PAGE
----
A No Man's Land, No More

by Mike Van Houten / Oct 8, 2018

When I checked out this neighborhood house-hunting in 2003, things weren't very pretty, but at the time, a particular home in this neighborhood was calling out to me and my partner, and having recently been to Bungalow Heaven in Pasadena, I knew this neighborhood had some potential. The market was so hot at the time, it was either this place or a new standard suburban one-of-two models in Turtle-Somethingrather (I forget the name), out in the valleys. This was during the time people were camping out at sales offices of new subdivisions not even built yet, in anticipation of new lots/homes being released the following morning. Not really opting for suburban life, and not being able to afford Old Southwest, we bought the small 900 s.f. home for a super cheap $137,000-ish in what is now the Wells Avenue Conservation District.


Shortly after moving here, I learned of a group of neighbors 60+ strong, pushing to create an overlay district which became known as the Wells Avenue Neighborhood Plan, and also work directly with police officers face-to-face to reduce crime in the neighborhood. I joined forces with them, and then-councilwoman Jessica Sverrazza supported and encouraged everything we did.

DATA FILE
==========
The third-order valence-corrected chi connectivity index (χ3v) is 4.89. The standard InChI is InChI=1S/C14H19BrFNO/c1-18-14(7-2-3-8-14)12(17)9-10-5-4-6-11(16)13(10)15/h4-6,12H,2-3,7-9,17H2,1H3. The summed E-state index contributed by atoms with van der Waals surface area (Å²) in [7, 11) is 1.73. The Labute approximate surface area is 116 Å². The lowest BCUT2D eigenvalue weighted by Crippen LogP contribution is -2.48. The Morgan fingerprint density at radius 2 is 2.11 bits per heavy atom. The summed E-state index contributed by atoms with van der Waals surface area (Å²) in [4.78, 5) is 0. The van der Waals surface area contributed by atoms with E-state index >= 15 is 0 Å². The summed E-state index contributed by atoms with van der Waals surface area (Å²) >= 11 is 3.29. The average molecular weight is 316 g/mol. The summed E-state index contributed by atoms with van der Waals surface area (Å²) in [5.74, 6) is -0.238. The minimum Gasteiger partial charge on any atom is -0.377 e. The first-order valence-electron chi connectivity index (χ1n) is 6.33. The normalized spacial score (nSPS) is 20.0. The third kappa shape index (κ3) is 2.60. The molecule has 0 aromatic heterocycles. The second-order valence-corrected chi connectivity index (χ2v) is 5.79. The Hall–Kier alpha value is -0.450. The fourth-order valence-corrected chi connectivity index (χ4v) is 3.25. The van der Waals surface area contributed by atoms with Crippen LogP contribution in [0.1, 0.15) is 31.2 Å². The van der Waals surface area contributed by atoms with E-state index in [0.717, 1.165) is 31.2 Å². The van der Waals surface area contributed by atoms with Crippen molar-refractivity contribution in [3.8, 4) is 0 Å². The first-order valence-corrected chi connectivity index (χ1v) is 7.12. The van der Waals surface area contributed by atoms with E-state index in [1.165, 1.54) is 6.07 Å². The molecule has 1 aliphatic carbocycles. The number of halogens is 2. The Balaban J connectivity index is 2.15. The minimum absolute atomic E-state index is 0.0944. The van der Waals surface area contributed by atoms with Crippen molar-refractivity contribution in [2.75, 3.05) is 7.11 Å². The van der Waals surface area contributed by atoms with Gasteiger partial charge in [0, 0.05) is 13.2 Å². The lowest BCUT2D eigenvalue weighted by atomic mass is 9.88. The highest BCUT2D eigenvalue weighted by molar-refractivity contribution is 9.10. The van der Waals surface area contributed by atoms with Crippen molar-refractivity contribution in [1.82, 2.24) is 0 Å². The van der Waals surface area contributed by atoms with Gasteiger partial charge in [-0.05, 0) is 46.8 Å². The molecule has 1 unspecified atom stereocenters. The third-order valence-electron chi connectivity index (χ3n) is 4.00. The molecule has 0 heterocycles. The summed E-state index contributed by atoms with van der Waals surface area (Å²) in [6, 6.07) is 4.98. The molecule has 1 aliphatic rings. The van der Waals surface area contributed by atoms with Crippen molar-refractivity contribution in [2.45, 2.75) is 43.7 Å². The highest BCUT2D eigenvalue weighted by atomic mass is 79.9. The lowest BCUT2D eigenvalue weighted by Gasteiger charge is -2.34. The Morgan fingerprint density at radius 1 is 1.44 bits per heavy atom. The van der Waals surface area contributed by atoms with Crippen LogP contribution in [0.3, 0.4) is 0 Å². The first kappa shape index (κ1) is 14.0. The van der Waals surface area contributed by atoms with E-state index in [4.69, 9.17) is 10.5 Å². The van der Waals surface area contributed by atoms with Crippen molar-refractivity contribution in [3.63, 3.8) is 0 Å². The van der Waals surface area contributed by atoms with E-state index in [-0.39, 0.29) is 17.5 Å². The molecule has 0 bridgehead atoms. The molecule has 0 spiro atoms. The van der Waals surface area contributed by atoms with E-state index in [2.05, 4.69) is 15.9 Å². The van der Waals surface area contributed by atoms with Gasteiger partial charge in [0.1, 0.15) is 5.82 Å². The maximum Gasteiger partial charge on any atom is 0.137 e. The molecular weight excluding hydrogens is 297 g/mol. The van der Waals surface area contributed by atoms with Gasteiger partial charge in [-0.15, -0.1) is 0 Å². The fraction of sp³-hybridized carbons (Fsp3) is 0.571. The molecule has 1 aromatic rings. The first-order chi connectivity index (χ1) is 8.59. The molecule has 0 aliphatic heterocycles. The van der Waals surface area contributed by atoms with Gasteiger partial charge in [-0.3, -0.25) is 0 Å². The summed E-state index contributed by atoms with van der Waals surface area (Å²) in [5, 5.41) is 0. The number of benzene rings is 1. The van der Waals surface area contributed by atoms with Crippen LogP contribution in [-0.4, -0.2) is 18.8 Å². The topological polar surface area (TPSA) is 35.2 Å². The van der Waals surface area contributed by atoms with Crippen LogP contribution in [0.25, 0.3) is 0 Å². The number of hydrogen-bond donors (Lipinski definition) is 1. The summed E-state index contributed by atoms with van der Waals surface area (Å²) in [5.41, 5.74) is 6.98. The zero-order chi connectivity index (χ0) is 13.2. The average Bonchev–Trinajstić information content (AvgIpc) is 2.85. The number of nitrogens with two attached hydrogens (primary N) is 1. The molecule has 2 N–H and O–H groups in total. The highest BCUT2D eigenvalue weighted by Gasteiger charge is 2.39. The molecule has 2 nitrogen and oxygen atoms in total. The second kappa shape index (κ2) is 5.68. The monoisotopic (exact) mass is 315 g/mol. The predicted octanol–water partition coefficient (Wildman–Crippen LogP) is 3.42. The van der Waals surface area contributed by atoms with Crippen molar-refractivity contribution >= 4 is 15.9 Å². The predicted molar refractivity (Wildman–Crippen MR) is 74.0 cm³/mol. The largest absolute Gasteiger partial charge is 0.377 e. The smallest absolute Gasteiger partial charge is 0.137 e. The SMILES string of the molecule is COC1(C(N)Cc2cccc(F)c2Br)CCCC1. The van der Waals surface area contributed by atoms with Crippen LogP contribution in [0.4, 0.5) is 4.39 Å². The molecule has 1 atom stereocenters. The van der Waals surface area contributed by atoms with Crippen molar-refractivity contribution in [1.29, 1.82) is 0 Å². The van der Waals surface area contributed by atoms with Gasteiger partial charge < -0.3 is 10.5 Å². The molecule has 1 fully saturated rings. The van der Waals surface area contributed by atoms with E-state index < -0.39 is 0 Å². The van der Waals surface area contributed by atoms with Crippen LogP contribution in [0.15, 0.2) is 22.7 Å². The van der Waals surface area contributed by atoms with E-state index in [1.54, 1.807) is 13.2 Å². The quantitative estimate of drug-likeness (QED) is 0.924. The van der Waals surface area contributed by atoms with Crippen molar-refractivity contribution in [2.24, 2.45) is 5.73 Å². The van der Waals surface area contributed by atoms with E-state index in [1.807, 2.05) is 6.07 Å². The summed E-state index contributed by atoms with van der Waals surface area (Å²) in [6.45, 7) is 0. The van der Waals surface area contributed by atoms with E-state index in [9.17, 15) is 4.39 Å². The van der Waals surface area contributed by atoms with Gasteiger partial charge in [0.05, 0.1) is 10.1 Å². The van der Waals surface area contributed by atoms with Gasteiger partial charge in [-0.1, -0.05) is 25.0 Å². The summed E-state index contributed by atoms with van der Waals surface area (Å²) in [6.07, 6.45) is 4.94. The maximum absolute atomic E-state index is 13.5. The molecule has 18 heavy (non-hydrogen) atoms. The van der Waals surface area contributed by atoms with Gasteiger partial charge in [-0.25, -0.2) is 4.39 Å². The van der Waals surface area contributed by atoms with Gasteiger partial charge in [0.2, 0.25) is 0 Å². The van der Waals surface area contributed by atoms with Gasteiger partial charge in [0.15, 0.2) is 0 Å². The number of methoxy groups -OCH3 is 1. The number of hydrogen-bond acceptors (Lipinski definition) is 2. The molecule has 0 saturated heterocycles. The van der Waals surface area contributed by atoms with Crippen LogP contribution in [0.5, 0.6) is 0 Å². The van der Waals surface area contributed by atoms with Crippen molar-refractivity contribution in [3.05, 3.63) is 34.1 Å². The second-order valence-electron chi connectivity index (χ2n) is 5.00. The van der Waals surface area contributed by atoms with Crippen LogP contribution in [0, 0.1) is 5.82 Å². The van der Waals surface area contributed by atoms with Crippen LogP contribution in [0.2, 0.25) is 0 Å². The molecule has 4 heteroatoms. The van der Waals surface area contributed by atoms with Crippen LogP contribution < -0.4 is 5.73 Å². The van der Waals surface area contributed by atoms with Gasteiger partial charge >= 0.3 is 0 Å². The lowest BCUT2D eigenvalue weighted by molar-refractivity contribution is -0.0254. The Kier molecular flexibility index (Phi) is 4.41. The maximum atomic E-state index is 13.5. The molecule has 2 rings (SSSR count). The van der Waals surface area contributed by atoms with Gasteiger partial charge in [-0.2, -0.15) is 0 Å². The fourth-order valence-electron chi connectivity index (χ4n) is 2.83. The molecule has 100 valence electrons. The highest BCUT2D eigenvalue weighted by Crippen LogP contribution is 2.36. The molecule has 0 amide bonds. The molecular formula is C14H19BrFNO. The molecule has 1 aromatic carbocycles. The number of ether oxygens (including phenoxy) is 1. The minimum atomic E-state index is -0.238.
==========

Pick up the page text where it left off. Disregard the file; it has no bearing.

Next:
Also around 2006/2007, Haberae, a mostly-infll-development company, took the bold step of buying a lot on Center Street and building high-end townhomes, dubbed 8 On Center. 

If there was ever a catalyst project for Center Street, this was it. Soon after it was built, other projects on Center Street followed. Gui Drenby built a beautiful structure on Center Street that now houses several businesses. Then came SoDo 4, re-engineered engineer micro-homes, then Brasserie St. James, Discovery museum, then the murals, then 777 Center, and so on and so on. 

In my opinion, this area is now one of the most beautiful and architecturally diverse neighborhoods in central Reno, boasting dozens of beautiful murals and many different archiectural styles, from bungalows to Victorians to ultra-modern, all on the same street. This is my go-to street for walks. Walking down Sinclair from the Discovery Museum to where it merges with Holcomb, walking to the grassy park across from Brasserie, then back north up Center Street, is a great urban walk I urge you to try. Don't take my word for it, check out the photos I took below on a recent walk a few days ago.

Center Street

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